Jobs and Working

One in four “gig economy” workers would take a normal job at a lower pay

In a recent working paper for the Federal Reserve of Boston, Anat Bracha and Mary Burke find that 26% of gig economy workers would accept a lower hourly wage to be able to work hours at a formal job instead of in the informal economy — even if the formal job didn’t come with benefits.  While informal and ‘gig’ jobs are sometimes presented as offering greater flexibility and autonomy, Bracha and Burke’s findings strongly suggest that many would gladly ditch gig work in favor of greater predictability.

Their working paper also finds that the census districts with the highest rate of informal and gig labor force participation have the lowest rates of wage growth. One likely reason why? In places with a lot of gig workers, there are a lot of people who would like to work more paid hours — and that competition to find work drives wages down.  Importantly, they find that wage growth is much more negatively tied to gig labor force participation in census districts than it is negatively tied to the unemployment rate.

All-in-all, their work suggests that our low “headline” unemployment rate of 3.7% may be misleading — people who would have previously been counted as unemployed now have more opportunities to pick up hours delivering food, driving passengers or walking dogs.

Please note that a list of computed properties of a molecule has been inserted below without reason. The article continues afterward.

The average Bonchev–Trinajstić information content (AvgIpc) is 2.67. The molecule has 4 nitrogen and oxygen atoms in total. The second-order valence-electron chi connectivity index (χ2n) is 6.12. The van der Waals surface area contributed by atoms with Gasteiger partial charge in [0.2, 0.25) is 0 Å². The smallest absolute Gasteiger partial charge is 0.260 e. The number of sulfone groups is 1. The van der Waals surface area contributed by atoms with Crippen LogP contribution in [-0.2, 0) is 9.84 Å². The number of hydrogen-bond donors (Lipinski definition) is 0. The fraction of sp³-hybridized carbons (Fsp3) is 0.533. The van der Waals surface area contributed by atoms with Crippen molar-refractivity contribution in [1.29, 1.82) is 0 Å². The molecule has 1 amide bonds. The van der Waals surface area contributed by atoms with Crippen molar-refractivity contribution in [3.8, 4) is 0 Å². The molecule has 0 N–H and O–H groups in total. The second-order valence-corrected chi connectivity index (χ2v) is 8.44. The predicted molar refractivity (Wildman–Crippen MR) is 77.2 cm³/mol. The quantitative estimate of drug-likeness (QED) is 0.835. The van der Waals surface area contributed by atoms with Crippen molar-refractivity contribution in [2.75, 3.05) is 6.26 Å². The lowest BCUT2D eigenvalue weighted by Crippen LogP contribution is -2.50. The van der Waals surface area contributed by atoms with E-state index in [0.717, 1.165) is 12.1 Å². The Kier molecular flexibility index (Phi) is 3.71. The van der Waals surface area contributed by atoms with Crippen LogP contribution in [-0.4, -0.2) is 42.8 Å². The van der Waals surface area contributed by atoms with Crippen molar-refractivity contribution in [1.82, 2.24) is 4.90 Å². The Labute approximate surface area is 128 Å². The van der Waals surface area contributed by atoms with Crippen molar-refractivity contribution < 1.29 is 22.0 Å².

Obviously for many people, that’s better than not earning any money, but we’re probably not at “full employment” yet when so many people wouldn’t count themselves as “fully employed.”  That may indicate the Fed is moving too quickly in raising rates.

 

3 Comments

  • Tim S.

    Doesn’t this mean that three fourths of gig workers don’t want a predictable, steadier, more formal work situation? Despite gig work being less stable and secure aren’t a lot of people choosing it as a new departure from the relative stagnation and perceived lack of upward mobility and loss of freedom in more traditional and common types of work?

  • elenabotella

    Great point/question Tim — notably, the 1/4 would be willing to take a pay cut to move into formal work. The underlying survey didn’t ask respondents to pick between formal work and informal work at the same wage, but a majority of people would switch to formal work if the wage was higher.

    Another way to think of it is that at least a quarter really see no advantages at all to the informal work

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